June 2006
Volume 6, Issue 6
Free
Vision Sciences Society Annual Meeting Abstract  |   June 2006
Predictive eye movements in physically possible and impossible worlds: Evidence for internal models
Author Affiliations
  • Constantin Rothkopf
    Center for Visual Science, University of Rochester, Rochester, NY, USA
  • Mary M. Hayhoe
    Center for Visual Science, University of Rochester, Rochester, NY, USA
  • Keith Parkins
    University of Rochester, Rochester, NY, USA
Journal of Vision June 2006, Vol.6, 350. doi:10.1167/6.6.350
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      Constantin Rothkopf, Mary M. Hayhoe, Keith Parkins; Predictive eye movements in physically possible and impossible worlds: Evidence for internal models. Journal of Vision 2006;6(6):350. doi: 10.1167/6.6.350.

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Abstract

There is considerable evidence for internal models of the body's dynamics for control of movement. However, internal models of the environment are less well established. Especially under time constraints, it is advantageous to utilize complex properties of the environment extracted from visual cues that allow prediction of future states of the world and movement planning in anticipation of those events.

Subjects were immersed in a virtual scene and hit virtual balls directed towards them with a table tennis paddle, receiving vibrotactile feedback when hitting, and audible feedback from the bounce. This setup allows to control the trajectories, the physical properties of the ball and world, and their uncertainties. There were four conditions: 1. the ball had a controlled spatial distribution of bounce points; 2. the bounce point distribution varied with ball color; 3, subjects were rewarded differentially depending on where the ball bounced; 4. the physical properties of the balls and environment varied on each trial, including physically impossible trajectories.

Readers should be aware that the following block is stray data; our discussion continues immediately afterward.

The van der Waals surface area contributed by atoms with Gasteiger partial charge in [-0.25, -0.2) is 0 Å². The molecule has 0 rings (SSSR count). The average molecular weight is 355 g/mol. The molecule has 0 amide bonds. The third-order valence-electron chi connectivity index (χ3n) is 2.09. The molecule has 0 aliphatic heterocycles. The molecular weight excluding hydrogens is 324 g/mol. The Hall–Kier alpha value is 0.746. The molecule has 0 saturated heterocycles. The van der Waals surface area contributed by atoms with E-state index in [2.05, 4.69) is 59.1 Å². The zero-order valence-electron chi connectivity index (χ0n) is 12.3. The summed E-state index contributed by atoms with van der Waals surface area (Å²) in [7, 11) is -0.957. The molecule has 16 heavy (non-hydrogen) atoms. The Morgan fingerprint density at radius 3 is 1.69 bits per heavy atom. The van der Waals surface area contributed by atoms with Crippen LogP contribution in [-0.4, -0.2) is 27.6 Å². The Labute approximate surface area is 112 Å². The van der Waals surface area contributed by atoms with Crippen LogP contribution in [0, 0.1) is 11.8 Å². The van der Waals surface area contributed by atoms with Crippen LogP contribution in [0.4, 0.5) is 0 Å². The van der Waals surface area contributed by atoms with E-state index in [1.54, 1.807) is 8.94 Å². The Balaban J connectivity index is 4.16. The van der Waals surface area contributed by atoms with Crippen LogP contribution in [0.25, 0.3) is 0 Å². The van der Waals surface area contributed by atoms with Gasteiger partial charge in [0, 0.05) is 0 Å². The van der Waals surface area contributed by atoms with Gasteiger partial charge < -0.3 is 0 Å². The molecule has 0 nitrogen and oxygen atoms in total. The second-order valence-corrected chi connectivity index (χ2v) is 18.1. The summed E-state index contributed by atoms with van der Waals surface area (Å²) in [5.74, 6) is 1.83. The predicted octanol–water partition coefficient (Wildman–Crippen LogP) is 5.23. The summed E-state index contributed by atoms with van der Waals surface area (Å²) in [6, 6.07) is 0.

We recorded eye, head, and hand movements while subjects caught balls thrown with a bounce. Subjects fixated the initial position of the ball, then saccaded to the anticipated bounce point, and then pursued the ball until it is close to the rendered position of the paddle. Fixation distributions varied with ball color, and balls were more difficult to catch in the condition with physically impossible balls. The data further suggest that observers maintain an internal model of the dynamic properties of the world, and adjust this model when errors occur.

Rothkopf, C. Hayhoe, M. M. Parkins, K. (2006). Predictive eye movements in physically possible and impossible worlds: Evidence for internal models [Abstract]. Journal of Vision, 6(6):350, 350a, http://journalofvision.org/6/6/350/, doi:10.1167/6.6.350. [CrossRef]
Footnotes
 NIH grants EY05729 and RR09283
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